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Discussion Starter · #1 ·
I just did a demo job, gutting a 150 year old schoolhouse down to the studs.
I was working for a friend of mine who got the job. On the ceiling were some ceiling tiles, about 1' x 2' in size, loosley attached to perlins below the lathe and plaster. The entire job, we were using respirators and long sleeves in case we were working with lead paint. However, we never actually tested the paint for lead, a fact about which I have some resentment. OIt is also possible that the celing tiles or floor tiles may contain asbestos, though we never tested them. After 3 days of demolition work, im still left wondering, did we demo asbestos?

What texture do asbestos-containing ceiling tiles and floor tiles have?

The ceiling tiles we used felt lightweight and papery to me. They were soft and broke easily. The floor tiles were only in one corner addition of the old schoolhouse, and they were a little brittle but not as hard as ceramic tiles.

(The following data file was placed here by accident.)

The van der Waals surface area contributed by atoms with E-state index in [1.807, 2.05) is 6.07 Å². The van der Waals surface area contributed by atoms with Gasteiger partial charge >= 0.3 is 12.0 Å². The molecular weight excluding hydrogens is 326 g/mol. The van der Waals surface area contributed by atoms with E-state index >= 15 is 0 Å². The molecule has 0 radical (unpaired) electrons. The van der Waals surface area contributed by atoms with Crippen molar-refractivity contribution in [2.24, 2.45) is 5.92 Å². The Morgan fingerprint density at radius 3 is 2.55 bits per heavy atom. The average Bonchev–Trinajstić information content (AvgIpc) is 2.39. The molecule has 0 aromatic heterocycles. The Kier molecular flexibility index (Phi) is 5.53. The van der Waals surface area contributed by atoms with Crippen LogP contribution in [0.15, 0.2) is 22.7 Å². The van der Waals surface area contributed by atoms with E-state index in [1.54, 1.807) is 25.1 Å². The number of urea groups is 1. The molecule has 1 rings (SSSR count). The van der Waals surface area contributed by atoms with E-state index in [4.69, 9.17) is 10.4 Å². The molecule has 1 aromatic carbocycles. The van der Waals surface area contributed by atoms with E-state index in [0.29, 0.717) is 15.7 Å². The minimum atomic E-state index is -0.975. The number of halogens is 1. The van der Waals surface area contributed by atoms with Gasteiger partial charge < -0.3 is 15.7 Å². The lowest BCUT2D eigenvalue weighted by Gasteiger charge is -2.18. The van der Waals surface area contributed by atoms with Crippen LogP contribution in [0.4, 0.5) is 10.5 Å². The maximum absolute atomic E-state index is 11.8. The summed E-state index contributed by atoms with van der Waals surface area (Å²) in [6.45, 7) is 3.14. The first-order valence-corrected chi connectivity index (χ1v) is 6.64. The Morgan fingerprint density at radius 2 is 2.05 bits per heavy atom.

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retired framer
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A sample of each should be taken to an industrial lab, their opinion is the best.
 

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Ceiling tiles are usually not asbestos containing but the black mastic holding them on is frequently asbestos containing. Floor tiles look like vinyl tiles but most that I have encountered are 9” square.
If you don’t smoke and if it was not a dusty process, limited exposure probably is ok. Long term exposure to high levels is bad. High levels long term for smokers is a death sentence.
Disclaimer: The only way to know for sure is with testing.
 

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retired painter
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Asbestos is only hazardous in dry breathable form. If the dust was contained and cleaned up [along with your mask usage] there should be minimal danger.
 
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